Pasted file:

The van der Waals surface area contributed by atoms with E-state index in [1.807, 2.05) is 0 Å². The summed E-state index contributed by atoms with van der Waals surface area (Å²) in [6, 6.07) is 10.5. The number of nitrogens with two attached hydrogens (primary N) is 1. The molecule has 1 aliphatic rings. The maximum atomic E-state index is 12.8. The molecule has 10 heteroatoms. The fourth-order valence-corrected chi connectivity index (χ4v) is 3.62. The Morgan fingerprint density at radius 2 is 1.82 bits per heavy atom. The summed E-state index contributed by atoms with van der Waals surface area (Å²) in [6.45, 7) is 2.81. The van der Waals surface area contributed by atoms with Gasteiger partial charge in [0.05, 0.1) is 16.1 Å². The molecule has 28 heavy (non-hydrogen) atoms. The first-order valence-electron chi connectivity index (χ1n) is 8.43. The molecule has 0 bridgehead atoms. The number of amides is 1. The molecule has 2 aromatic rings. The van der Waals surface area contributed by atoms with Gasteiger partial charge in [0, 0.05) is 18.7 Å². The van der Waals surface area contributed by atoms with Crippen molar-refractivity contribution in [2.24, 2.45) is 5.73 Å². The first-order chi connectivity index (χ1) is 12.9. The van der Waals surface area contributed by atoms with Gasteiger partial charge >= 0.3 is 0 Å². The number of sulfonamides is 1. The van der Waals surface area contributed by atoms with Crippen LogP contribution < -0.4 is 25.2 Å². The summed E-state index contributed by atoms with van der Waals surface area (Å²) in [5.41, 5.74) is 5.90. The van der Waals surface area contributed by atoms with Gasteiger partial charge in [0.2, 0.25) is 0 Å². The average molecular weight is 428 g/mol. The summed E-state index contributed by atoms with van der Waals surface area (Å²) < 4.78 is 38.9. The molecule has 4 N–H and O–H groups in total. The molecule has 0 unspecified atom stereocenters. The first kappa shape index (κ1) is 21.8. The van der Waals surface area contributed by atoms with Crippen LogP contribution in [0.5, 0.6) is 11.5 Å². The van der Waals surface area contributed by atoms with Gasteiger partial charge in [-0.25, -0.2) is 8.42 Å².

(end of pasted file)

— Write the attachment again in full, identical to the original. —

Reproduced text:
The van der Waals surface area contributed by atoms with E-state index in [1.807, 2.05) is 0 Å². The summed E-state index contributed by atoms with van der Waals surface area (Å²) in [6, 6.07) is 10.5. The number of nitrogens with two attached hydrogens (primary N) is 1. The molecule has 1 aliphatic rings. The maximum atomic E-state index is 12.8. The molecule has 10 heteroatoms. The fourth-order valence-corrected chi connectivity index (χ4v) is 3.62. The Morgan fingerprint density at radius 2 is 1.82 bits per heavy atom. The summed E-state index contributed by atoms with van der Waals surface area (Å²) in [6.45, 7) is 2.81. The van der Waals surface area contributed by atoms with Gasteiger partial charge in [0.05, 0.1) is 16.1 Å². The molecule has 28 heavy (non-hydrogen) atoms. The first-order valence-electron chi connectivity index (χ1n) is 8.43. The molecule has 0 bridgehead atoms. The number of amides is 1. The molecule has 2 aromatic rings. The van der Waals surface area contributed by atoms with Gasteiger partial charge in [0, 0.05) is 18.7 Å². The van der Waals surface area contributed by atoms with Crippen molar-refractivity contribution in [2.24, 2.45) is 5.73 Å². The first-order chi connectivity index (χ1) is 12.9. The van der Waals surface area contributed by atoms with Gasteiger partial charge >= 0.3 is 0 Å². The number of sulfonamides is 1. The van der Waals surface area contributed by atoms with Crippen LogP contribution < -0.4 is 25.2 Å². The summed E-state index contributed by atoms with van der Waals surface area (Å²) in [5.41, 5.74) is 5.90. The van der Waals surface area contributed by atoms with Gasteiger partial charge in [0.2, 0.25) is 0 Å². The average molecular weight is 428 g/mol. The summed E-state index contributed by atoms with van der Waals surface area (Å²) < 4.78 is 38.9. The molecule has 4 N–H and O–H groups in total. The molecule has 0 unspecified atom stereocenters. The first kappa shape index (κ1) is 21.8. The van der Waals surface area contributed by atoms with Crippen LogP contribution in [0.5, 0.6) is 11.5 Å². The van der Waals surface area contributed by atoms with Gasteiger partial charge in [-0.25, -0.2) is 8.42 Å².